UK Government’s new ‘hostile’ Immigration Bill presented as Parliamentary Committee publishes critical report on the UK asylum system
The new Immigration Bill, designed to create a ‘hostile environment for illegal migrants’, as described by the Home Secretary, will require private landlords and banks to carry out checks on immigration status and gives more search and data recording powers to police and immigration officers. The Bill also dictates that UK courts, when considering deportation appeals, must accord ‘little weight’ to the appellant’s family life established while their status was ‘precarious’ or unlawful. Perhaps most controversially, the Bill will institute a policy of ‘deport first, appeal later’ for claims certified as ‘clearly unfounded’ or, in the case of ‘foreign criminals’, for appellants who would not face ‘a real risk of serious irreversible harm’ if required to appeal after deportation.
The British Refugee Council, Member of ECRE, finds that the Bill disregards the vulnerability of many irregular migrants in the UK, stating that ‘refugees and asylum seekers came to the UK escaping persecution. It is our responsibility to offer protection and a place of safety, not to discriminate and to marginalise them further’.
The day after the Coalition Government proposed the new Immigration Bill to Parliament, the Home Affairs Select Committee (HASC) of the House of Commons published a report describing the UK asylum system as ‘under strain’ and ‘overburdened’. The report criticises the ‘wholly unacceptable’ number of applicants still waiting for an initial decision after six months, which rose by 63% in 2012. The quality of decision making is also a concern, according to the worrying statistic that 30% of appeals against initial decisions were allowed in 2012. In what appears to be connected problems, the report condemns sub-standard housing provision and a lack of transparency and monitoring of private housing providers who receive public funding. The Committee criticises gaps in the provision of support both for persons whose asylum claims have not been successful who cannot be returned and for those granted protection who have not yet gained access to domestic benefits.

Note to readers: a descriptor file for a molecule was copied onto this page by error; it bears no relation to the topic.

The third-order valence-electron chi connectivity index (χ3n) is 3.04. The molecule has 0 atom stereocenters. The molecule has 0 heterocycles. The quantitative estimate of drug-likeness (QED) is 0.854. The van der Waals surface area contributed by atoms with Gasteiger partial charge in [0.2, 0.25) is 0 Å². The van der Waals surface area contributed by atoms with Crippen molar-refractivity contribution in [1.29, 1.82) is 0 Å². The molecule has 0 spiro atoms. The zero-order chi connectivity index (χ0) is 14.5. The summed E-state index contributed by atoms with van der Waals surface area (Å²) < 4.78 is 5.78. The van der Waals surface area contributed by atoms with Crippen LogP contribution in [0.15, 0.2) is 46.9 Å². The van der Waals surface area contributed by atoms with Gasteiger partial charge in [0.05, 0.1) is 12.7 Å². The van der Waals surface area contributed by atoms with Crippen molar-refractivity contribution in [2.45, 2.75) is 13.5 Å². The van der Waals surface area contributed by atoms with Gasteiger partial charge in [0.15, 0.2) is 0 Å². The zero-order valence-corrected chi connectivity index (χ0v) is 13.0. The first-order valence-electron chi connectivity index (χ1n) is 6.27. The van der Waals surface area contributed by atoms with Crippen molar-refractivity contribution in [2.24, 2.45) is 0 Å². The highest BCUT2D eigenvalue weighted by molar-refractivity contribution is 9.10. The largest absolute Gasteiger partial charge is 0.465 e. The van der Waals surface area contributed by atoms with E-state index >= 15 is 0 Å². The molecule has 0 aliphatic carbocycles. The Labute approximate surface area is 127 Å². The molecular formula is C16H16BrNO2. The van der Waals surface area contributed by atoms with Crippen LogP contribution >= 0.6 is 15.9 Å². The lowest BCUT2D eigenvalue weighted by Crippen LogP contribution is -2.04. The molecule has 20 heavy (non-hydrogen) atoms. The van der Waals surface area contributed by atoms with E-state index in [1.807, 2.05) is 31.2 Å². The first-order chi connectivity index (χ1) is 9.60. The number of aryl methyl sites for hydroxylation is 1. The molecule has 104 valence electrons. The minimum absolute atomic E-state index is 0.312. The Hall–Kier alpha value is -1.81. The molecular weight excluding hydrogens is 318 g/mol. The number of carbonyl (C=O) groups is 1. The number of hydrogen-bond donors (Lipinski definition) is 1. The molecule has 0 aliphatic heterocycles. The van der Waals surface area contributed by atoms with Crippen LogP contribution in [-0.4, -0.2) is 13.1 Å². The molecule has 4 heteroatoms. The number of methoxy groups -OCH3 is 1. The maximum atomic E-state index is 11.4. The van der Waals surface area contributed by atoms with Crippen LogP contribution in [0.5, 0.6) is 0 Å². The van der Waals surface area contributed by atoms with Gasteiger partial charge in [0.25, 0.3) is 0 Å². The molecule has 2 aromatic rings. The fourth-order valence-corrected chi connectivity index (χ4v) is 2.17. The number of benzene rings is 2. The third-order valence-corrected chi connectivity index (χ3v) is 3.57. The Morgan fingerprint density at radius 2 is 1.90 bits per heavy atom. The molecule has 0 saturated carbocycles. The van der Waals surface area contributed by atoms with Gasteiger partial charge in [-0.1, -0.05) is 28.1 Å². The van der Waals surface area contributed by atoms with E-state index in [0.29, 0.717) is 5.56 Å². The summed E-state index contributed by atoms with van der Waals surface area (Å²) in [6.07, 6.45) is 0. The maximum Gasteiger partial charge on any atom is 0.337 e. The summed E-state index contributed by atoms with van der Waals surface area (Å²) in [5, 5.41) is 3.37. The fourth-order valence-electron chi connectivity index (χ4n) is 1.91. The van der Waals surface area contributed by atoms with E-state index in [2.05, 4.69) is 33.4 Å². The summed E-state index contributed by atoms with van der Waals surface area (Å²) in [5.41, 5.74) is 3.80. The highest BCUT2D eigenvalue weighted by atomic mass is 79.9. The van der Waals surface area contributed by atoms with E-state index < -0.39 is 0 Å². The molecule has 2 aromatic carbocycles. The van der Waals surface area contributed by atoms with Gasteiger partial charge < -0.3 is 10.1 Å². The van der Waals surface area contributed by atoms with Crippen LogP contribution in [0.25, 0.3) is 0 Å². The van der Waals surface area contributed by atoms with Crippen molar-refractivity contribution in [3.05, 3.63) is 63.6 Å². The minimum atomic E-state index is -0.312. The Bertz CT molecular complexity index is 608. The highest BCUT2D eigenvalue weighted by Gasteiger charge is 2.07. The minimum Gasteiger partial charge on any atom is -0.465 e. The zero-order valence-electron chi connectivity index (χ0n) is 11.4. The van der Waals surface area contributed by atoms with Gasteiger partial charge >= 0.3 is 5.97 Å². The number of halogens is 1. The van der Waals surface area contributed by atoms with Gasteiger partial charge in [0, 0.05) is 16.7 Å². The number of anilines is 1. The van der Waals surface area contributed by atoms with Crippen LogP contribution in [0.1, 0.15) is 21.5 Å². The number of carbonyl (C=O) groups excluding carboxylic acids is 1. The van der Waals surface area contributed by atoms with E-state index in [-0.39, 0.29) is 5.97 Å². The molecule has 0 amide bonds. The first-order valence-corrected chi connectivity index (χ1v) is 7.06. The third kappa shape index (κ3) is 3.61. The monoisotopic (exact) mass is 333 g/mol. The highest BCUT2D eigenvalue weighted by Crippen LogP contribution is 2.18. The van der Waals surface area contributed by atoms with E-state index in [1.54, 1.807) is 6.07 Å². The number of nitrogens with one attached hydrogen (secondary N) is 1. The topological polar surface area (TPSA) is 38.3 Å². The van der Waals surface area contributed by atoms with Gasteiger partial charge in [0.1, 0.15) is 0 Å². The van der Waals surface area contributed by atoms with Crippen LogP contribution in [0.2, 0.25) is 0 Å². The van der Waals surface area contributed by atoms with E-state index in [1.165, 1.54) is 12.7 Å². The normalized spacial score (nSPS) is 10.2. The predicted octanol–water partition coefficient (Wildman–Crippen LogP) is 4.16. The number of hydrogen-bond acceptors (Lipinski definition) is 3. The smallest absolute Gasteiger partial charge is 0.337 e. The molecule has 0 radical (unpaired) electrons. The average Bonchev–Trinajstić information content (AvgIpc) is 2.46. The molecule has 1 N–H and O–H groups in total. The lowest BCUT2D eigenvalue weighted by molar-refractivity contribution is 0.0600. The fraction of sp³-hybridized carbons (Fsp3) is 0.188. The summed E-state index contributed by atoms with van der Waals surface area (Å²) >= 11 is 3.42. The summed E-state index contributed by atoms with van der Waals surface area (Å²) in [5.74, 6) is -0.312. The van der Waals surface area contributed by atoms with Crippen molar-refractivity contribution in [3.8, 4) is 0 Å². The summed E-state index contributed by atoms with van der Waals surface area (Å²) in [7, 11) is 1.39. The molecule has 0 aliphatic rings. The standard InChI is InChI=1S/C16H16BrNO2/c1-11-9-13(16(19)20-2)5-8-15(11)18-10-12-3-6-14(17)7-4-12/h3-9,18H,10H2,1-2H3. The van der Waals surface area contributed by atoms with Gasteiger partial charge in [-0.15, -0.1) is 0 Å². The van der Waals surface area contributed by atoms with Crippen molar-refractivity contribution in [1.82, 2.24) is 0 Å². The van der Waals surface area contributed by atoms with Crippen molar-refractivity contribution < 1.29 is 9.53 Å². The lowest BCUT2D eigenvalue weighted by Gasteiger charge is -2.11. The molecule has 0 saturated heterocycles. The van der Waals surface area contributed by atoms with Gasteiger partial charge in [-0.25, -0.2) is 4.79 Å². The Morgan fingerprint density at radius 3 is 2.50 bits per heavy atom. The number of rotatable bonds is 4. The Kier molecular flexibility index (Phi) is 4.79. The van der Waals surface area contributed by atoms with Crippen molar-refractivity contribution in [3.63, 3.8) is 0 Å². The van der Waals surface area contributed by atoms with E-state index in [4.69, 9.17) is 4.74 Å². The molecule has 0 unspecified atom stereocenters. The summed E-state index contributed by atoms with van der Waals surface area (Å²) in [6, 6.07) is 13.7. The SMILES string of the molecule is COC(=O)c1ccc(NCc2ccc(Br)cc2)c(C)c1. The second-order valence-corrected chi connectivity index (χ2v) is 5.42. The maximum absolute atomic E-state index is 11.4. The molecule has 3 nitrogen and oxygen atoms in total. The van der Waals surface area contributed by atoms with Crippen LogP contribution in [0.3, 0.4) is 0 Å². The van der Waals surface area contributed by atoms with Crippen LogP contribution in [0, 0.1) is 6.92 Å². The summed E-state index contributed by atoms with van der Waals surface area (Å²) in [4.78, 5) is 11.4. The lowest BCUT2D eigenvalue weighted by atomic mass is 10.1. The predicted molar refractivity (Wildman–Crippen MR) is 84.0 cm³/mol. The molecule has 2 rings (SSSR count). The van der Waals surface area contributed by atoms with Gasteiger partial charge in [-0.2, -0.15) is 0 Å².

The report highlights that the process for lesbian and gay applicants, many of whom are fleeing persecution, is said to rely too heavily on anecdotal evidence and ‘proving that they are gay’. This had led to claimants handing over photographic and video evidence of ‘highly personal sexual activity’ to caseworkers.
The British Refugee Council has stated that ‘the damning findings of the HASC report reflect our long-held, grave concerns about the asylum system in the UK, illustrating a dysfunctional system characterised by poor quality decision making and routine insensitivity. The Government now needs to demonstrate the political will and leadership to use this roadmap for change as the basis for achieving an asylum system that is fair, efficient and commands public confidence.’